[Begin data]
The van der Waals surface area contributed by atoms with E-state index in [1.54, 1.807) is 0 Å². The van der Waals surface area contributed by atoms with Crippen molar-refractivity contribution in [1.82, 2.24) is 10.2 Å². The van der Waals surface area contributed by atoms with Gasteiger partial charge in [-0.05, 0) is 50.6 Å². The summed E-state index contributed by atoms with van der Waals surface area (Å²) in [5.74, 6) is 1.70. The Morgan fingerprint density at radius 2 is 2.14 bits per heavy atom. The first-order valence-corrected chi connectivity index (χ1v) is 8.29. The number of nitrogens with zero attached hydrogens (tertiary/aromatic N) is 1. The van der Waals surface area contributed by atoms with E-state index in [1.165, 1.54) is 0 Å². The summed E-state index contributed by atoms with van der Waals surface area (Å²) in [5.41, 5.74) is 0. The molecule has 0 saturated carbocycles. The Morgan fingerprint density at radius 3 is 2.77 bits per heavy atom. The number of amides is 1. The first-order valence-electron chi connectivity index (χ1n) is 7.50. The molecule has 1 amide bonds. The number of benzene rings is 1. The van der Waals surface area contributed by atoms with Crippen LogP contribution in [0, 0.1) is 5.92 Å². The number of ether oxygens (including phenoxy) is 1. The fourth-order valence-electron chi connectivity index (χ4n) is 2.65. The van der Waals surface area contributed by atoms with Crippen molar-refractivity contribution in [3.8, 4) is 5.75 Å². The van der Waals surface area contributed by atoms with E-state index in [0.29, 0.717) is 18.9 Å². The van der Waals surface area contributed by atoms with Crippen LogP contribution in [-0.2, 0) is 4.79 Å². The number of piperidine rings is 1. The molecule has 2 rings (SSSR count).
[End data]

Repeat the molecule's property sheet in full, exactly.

The van der Waals surface area contributed by atoms with E-state index in [1.54, 1.807) is 0 Å². The van der Waals surface area contributed by atoms with Crippen molar-refractivity contribution in [1.82, 2.24) is 10.2 Å². The van der Waals surface area contributed by atoms with Gasteiger partial charge in [-0.05, 0) is 50.6 Å². The summed E-state index contributed by atoms with van der Waals surface area (Å²) in [5.74, 6) is 1.70. The Morgan fingerprint density at radius 2 is 2.14 bits per heavy atom. The first-order valence-corrected chi connectivity index (χ1v) is 8.29. The number of nitrogens with zero attached hydrogens (tertiary/aromatic N) is 1. The van der Waals surface area contributed by atoms with E-state index in [1.165, 1.54) is 0 Å². The summed E-state index contributed by atoms with van der Waals surface area (Å²) in [5.41, 5.74) is 0. The molecule has 0 saturated carbocycles. The Morgan fingerprint density at radius 3 is 2.77 bits per heavy atom. The number of amides is 1. The first-order valence-electron chi connectivity index (χ1n) is 7.50. The molecule has 1 amide bonds. The number of benzene rings is 1. The van der Waals surface area contributed by atoms with Crippen LogP contribution in [0, 0.1) is 5.92 Å². The number of ether oxygens (including phenoxy) is 1. The fourth-order valence-electron chi connectivity index (χ4n) is 2.65. The van der Waals surface area contributed by atoms with Crippen molar-refractivity contribution in [3.8, 4) is 5.75 Å². The van der Waals surface area contributed by atoms with E-state index in [0.29, 0.717) is 18.9 Å². The van der Waals surface area contributed by atoms with Crippen LogP contribution in [-0.2, 0) is 4.79 Å². The number of piperidine rings is 1. The molecule has 2 rings (SSSR count).